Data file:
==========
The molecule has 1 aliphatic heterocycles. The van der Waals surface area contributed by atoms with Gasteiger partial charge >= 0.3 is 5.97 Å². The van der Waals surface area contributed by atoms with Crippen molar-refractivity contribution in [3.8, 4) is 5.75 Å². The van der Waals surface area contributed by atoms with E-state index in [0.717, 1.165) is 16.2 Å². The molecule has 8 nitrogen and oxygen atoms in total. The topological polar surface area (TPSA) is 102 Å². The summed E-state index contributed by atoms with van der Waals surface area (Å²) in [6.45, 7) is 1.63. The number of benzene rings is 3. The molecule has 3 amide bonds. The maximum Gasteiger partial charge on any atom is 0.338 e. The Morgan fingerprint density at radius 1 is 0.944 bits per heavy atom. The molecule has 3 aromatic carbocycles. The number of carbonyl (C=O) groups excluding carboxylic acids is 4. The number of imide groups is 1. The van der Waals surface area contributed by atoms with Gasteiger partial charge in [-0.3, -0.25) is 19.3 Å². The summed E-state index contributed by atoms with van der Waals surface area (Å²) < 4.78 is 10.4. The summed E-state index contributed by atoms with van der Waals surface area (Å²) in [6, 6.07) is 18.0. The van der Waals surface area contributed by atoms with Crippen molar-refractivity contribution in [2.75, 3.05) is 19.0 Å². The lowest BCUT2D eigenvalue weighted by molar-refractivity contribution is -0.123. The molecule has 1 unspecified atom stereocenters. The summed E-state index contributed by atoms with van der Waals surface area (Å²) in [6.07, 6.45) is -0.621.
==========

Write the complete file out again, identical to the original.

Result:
The molecule has 1 aliphatic heterocycles. The van der Waals surface area contributed by atoms with Gasteiger partial charge >= 0.3 is 5.97 Å². The van der Waals surface area contributed by atoms with Crippen molar-refractivity contribution in [3.8, 4) is 5.75 Å². The van der Waals surface area contributed by atoms with E-state index in [0.717, 1.165) is 16.2 Å². The molecule has 8 nitrogen and oxygen atoms in total. The topological polar surface area (TPSA) is 102 Å². The summed E-state index contributed by atoms with van der Waals surface area (Å²) in [6.45, 7) is 1.63. The number of benzene rings is 3. The molecule has 3 amide bonds. The maximum Gasteiger partial charge on any atom is 0.338 e. The Morgan fingerprint density at radius 1 is 0.944 bits per heavy atom. The molecule has 3 aromatic carbocycles. The number of carbonyl (C=O) groups excluding carboxylic acids is 4. The number of imide groups is 1. The van der Waals surface area contributed by atoms with Gasteiger partial charge in [-0.3, -0.25) is 19.3 Å². The summed E-state index contributed by atoms with van der Waals surface area (Å²) < 4.78 is 10.4. The summed E-state index contributed by atoms with van der Waals surface area (Å²) in [6, 6.07) is 18.0. The van der Waals surface area contributed by atoms with Crippen molar-refractivity contribution in [2.75, 3.05) is 19.0 Å². The lowest BCUT2D eigenvalue weighted by molar-refractivity contribution is -0.123. The molecule has 1 unspecified atom stereocenters. The summed E-state index contributed by atoms with van der Waals surface area (Å²) in [6.07, 6.45) is -0.621.